SNAICC has welcomed the Royal Commission into the Protection and Detention of Children in the Northern Territory (NT) following last year’s deeply disturbing revelations about its treatment of young people in youth detention.
Importantly, the Royal Commission has included a focus on the child protection system. As the Royal Commission has stated in its Interim Report, the youth justice and child protection systems in the NT are “inextricably linked”, as many children who enter the youth justice system have experiences with the child protection system and out-of-home care.
In 2017, SNAICC has provided input to the Royal Commission regarding the failings of, and reform options for, the NT child protection system. SNAICC has contributed to the Royal Commission in a variety of ways, including by:
- providing a comprehensive submission on issues of concern and recommendations for reform;
- providing examples of promising practice from across the country that could inform changes in the NT;
- appearing at a public hearing in Alice Springs to provide evidence; and
- contributing to a joint submission with the Aboriginal Peak Organisations of the NT
SNAICC’s welcome of the Royal Commission has, however, not been without reservation. Despite more than 30 reviews, inquiries, and Royal Commissions into Australia’s child protection systems over the last 10 years, two previous inquiries into the Northern Territory system in 2007 and 2010, and 20 years after the release of the Australian Human Rights Commission’s seminal Bringing Them Home report, there has been very little progress made on genuine reform.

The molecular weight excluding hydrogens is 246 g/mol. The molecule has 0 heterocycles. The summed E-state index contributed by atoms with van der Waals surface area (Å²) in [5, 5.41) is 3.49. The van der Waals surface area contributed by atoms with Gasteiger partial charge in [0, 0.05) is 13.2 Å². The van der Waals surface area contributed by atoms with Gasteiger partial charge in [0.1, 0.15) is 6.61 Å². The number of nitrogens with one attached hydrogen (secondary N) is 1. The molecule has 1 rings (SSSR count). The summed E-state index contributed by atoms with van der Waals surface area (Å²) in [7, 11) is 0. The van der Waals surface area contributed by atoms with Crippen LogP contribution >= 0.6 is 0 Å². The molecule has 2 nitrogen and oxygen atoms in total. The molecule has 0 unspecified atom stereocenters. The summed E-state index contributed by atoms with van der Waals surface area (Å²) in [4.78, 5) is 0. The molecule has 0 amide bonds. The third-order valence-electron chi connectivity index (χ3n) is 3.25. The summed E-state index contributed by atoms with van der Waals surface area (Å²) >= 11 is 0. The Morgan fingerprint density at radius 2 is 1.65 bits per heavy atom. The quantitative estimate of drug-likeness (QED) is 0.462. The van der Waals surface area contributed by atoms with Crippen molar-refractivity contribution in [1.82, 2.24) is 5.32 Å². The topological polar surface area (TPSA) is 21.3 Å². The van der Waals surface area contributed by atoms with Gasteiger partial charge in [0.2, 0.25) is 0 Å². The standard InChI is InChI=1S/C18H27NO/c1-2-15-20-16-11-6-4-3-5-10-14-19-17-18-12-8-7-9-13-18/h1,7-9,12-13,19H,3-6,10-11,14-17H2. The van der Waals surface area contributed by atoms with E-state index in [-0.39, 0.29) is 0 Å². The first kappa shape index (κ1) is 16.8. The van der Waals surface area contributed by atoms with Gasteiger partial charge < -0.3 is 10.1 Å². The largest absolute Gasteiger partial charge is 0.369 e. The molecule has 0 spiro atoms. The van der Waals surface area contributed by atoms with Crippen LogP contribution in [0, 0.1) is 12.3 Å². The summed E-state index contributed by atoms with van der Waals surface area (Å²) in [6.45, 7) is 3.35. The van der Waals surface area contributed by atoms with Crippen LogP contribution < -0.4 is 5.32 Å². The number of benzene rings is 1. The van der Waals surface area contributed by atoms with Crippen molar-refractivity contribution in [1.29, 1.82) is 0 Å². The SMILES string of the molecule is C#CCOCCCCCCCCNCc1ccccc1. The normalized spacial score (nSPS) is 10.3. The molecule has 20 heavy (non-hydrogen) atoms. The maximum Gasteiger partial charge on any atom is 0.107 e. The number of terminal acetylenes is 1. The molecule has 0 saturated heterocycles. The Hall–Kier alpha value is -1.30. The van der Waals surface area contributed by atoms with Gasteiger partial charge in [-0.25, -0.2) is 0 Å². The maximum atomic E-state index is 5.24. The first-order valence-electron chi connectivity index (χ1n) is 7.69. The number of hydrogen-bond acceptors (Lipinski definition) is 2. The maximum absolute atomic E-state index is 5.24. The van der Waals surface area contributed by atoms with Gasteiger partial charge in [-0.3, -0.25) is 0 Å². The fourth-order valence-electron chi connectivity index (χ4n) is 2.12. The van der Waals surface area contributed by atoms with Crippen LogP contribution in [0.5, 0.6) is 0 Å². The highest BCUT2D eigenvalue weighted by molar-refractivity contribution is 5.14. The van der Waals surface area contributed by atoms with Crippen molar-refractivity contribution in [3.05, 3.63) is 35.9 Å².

As such, SNAICC has advised the Royal Commission to make recommendations that support accountability for reform. In particular, SNAICC recommends the establishment of a dedicated Commissioner for Aboriginal Children and Young People in the Northern Territory with responsibility for ensuring that reforms respond to the specific needs of Aboriginal children, families and communities.
Aboriginal children make up 89.1 per cent of children in out-of-home care in the NT, and their number in care has increased approximately 70 per cent in the last 5 years. Currently only 30.1 per cent of Aboriginal and Torres Strait Islander children in the NT are placed with their Aboriginal and Torres Strait Islander kin or other family – one of the worst rates in the country. SNAICC has provided a raft of recommendations to improve practice to keep children connected to family, community, culture, and country – most importantly, investing in early intervention and prevention supports that could stop children entering care in the first place.
SNAICC has called for the development of the Aboriginal community-controlled child and family service sector, which currently has limited resourcing and capacity. SNAICC has also called for the establishment of Aboriginal child and family peak leadership in the NT because it is vital that Aboriginal people in the Northern Territory are empowered to participate in policy design and decision-making and to deliver quality and culturally safe services supports for their families.
The NT also has the worst access rates in the country for Aboriginal and Torres Strait Islander early childhood education and care service and Aboriginal and Torres Strait Islander children show higher vulnerability across every category of measurement in the Australian Early Development Census. SNAICC has called for investment in holistic community-led early childhood development and family support services in the NT by the Federal Government. This aligns with SNAICC’s call for a national Aboriginal and Torres Strait Islander early years program that would address the 15,000 place gap in service access for Aboriginal children across the country.
SNAICC will continue to advocate alongside Aboriginal communities and organisations in the NT to see that the Royal Commission results in desperately needed change to support better outcomes for Aboriginal children and families. We hope to see our vital recommendations made when the Royal Commission provides its final report at the end of the year.